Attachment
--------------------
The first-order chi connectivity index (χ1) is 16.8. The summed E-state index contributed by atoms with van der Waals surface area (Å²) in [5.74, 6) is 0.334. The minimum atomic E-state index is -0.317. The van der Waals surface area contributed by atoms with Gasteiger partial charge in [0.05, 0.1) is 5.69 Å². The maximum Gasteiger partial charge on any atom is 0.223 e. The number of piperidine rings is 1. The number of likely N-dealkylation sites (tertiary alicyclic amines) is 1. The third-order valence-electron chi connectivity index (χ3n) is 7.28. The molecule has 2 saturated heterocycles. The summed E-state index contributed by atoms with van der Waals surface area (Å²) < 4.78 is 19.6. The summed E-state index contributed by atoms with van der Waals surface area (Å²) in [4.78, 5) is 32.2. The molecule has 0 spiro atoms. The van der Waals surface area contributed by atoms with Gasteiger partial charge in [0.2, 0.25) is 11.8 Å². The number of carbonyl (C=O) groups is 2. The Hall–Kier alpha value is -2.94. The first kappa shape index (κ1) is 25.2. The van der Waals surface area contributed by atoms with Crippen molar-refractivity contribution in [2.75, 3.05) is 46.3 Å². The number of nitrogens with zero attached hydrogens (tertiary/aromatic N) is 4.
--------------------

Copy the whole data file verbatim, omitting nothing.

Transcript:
The first-order chi connectivity index (χ1) is 16.8. The summed E-state index contributed by atoms with van der Waals surface area (Å²) in [5.74, 6) is 0.334. The minimum atomic E-state index is -0.317. The van der Waals surface area contributed by atoms with Gasteiger partial charge in [0.05, 0.1) is 5.69 Å². The maximum Gasteiger partial charge on any atom is 0.223 e. The number of piperidine rings is 1. The number of likely N-dealkylation sites (tertiary alicyclic amines) is 1. The third-order valence-electron chi connectivity index (χ3n) is 7.28. The molecule has 2 saturated heterocycles. The summed E-state index contributed by atoms with van der Waals surface area (Å²) < 4.78 is 19.6. The summed E-state index contributed by atoms with van der Waals surface area (Å²) in [4.78, 5) is 32.2. The molecule has 0 spiro atoms. The van der Waals surface area contributed by atoms with Gasteiger partial charge in [0.2, 0.25) is 11.8 Å². The number of carbonyl (C=O) groups is 2. The Hall–Kier alpha value is -2.94. The first kappa shape index (κ1) is 25.2. The van der Waals surface area contributed by atoms with Crippen molar-refractivity contribution in [2.75, 3.05) is 46.3 Å². The number of nitrogens with zero attached hydrogens (tertiary/aromatic N) is 4.